DECam's imager is visible for the last time (blue, left of center) before it is inserted into the instrument, meeting the optical corrector for the first time.

Image credit: T. Abbott CTIO/NOAO/AURA.

Post date: 4 years 8 months ago

Patricio Schurter (CTIO) and Ken Schultz (Fermilab) install the filter changer and shutter assembly in DECam while Andrés Montané (CTIO) and Adam Sypniewski (Michigan) install BCAM fine alignment sensors in the telescope.

Image credit: T. Abbott CTIO/NOAO/AURA.

Post date: 4 years 8 months ago
The Cassegrain cage of the V. M. Blanco telescope has been modified to carry 5.5 tons of lead to counterweight the new DECam installed on the prime focus. The DECam installation is nearing completion with first light expected near the end of September.

Image Credit: Timothy Abbott (CTIO/NOAO/AURA)

Post date: 4 years 10 months ago
This image was obtained with the wide-field view of the Mosaic II camera on the Blanco 4-meter telescope at Cerro Tololo on Jan 12th and Feb 7th, 2012. An array of dark Bok globules, known as Thackeray's Globules, can be seen in silhouette against the emission nebula IC 2944 in the constellation Centaurus. The image was generated with observations in the B (blue), I (orange) and Hydrogen-Alpha (yellow) filters. In this image, north is to the right, and east is up.Credit: T.A. Rector (University of Alaska Anchorage) and N.S. van der Bliek (NOAO/AURA/NSF)
Post date: 4 years 11 months ago

On May 3, 2012 the new prime focus cage for DECam was installed. The assembly (or “Camera”) includes the cage, hexapod, cabling, optics, and (for now) dummy imager.

The yellow and red supergiants in the Large Magellanic Cloud. C. Smith, S. Points, the MCELS Team & NOAO/AURA/NSF
Post date: 5 years 1 week ago

Using NOAO facilities, astronomers from Lowell Observatory have acted as "stellar paparazzi", managing to identify hundreds of rare yellow and red supergiants in two neighboring galaxies. Shown is an image of the Large Magellanic Cloud (LMC) galaxy with positions of the supergiant stars overlaid. The observations will provide strong constraints on the late evolution of massive stars, the progenitors of core-collapse supernovae (Image Credit: C. Smith, S. Points, the MCELS Team and NOAO/AURA/NSF). 

Post date: 5 years 2 months ago

These images reveal light from a massive stellar outburst in the Carina Nebula reflecting off dust clouds, a phenomenon called a light echo. The image was taken by the U.S. NOAO’s Blanco 4-meter Telescope and Curtis-Schmidt Telescope at the Cerro Tololo Inter-American Observatory (CTIO) in Chile. Credit: NASA, NOAO, N. Smith (U. Arizona) and A. Rest (STScI).

Post date: 5 years 3 months ago

On January 9 and 10, the director of the National Science Foundation (NSF), Dr. Subra Suresh visited NSF optical astronomy facilities in Northern Chile.

Post date: 5 years 4 months ago

The BRAVA fields are shown in this image montage. For reference, the center of the Milky Way is at coordinates L= 0, B=0. The regions observed are marked with colored circles. This montage includes the southern Milky Way all the way to the horizon, as seen from CTIO. The telescope in silhouette is the CTIO Blanco 4-m.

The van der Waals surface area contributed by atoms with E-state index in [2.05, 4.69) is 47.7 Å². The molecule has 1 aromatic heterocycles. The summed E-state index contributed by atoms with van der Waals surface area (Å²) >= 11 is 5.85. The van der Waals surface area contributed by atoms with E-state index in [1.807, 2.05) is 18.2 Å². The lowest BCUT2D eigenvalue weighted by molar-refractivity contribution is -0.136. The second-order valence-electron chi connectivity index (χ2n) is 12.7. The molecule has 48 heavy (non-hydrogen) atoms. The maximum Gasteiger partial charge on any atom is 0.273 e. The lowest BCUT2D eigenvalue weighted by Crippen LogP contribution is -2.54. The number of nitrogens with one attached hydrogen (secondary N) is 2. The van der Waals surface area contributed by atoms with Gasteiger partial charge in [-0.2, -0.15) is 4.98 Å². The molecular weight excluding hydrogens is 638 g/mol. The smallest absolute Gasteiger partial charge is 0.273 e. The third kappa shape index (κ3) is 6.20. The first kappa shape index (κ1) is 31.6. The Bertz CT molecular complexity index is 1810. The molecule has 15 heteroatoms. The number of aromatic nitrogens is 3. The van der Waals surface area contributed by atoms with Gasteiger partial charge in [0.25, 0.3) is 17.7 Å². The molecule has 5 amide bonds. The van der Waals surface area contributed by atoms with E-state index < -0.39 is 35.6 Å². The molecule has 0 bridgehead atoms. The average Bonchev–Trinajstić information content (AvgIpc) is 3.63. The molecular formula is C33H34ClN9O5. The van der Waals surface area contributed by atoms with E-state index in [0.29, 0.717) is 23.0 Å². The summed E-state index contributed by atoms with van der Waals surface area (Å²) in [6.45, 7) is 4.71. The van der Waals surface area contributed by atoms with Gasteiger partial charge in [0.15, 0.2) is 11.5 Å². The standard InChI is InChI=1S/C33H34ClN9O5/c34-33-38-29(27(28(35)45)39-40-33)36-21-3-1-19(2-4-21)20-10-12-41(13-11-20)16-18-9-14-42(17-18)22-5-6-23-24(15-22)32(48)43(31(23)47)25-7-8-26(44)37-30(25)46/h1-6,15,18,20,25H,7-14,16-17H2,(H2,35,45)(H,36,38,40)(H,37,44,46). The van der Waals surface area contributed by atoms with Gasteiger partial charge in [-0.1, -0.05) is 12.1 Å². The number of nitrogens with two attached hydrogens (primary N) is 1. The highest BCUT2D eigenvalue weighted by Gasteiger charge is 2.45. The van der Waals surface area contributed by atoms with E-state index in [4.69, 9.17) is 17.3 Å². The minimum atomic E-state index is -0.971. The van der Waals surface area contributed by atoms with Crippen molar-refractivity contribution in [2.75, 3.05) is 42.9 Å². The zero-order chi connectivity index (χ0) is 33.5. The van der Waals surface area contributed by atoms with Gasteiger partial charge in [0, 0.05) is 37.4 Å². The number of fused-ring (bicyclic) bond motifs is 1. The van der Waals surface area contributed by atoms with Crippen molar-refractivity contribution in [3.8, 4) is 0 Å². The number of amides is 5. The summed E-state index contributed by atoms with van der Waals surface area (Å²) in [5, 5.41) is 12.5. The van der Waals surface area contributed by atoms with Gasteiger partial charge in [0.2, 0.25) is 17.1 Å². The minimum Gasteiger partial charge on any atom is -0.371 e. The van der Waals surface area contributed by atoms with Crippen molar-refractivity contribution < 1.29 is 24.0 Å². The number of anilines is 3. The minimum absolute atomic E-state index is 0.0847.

Post date: 5 years 5 months ago

The Nobel Prize committee announced that the 2011 Nobel Prize in Physics has been won by three astronomers, for the discovery that the expansion of the Universe is speeding up. Both the Supernova Cosmology Project and High-Z Supernova Search team used the Blanco telescope between 1994 and 1998 for some of their most critical observations, CTIO staff members were members of the High-z team.

Post date: 5 years 7 months ago

A wide angle photograph of the V. M. Blanco 4-m telescope at Cerro Tololo Inter-American Observatory.

Post date: 5 years 9 months ago

An interesting report of the MIlls expedition in the North of Chile during 1909 and onwards, written by H.D. Curtis

Post date: 5 years 9 months ago

Welcome to the new CTIO web site, after a lot of effort by David Walker and especially by Jackie Seron in transfering information from the old site to this new one, we are ready to go live internally.

Bombing of Coquimbo Harbour 1931
Post date: 5 years 10 months ago

On the night of August 31 to September 1, 1931, while the fleet was in the port of Coquimbo, the sailors of the Chilean battleship Almirante Latorre mutinied, taking prisoners all the officers of the ship, who were kept confined in their cabins. The insurrection immediately spread to the rest of the fleet in Coquimbo, and all 14 units were soon in the hands of the sailors.

Post date: 6 years 2 weeks ago

April 16, 2011. The loop was closed on the laser guide star on April 15.

Post date: 6 years 2 weeks ago

The Bucaniers depart from the Port of Hilo, and sail unto that of Coquimbo. They are descryed before their arrival. Notwithstanding they land: are encountred by the Spaniards, and put them to flight. They take, plunder, and fire the City of la Serena.

Post date: 6 years 3 weeks ago

The Blanco 4-m telescope primary mirror, cleaned of its old coating of aluminum prior to installation in the vacuum chamber used to apply a new coating.

Post date: 6 years 1 month ago

“First Blast”, detonated on the El Peñón summit March 8th at 8:56:00 (MST) in preparation for the LSST.

Post date: 6 years 2 months ago

Large Synoptic Survey Telescope gets Top Ranking, "a Treasure Trove of Discovery" In a report released this morning.

Post date: 6 years 2 months ago

The Allsky camera is back, it was installed on Wednesday the 10th of November 2010, but officially went online on the 18th after some testing.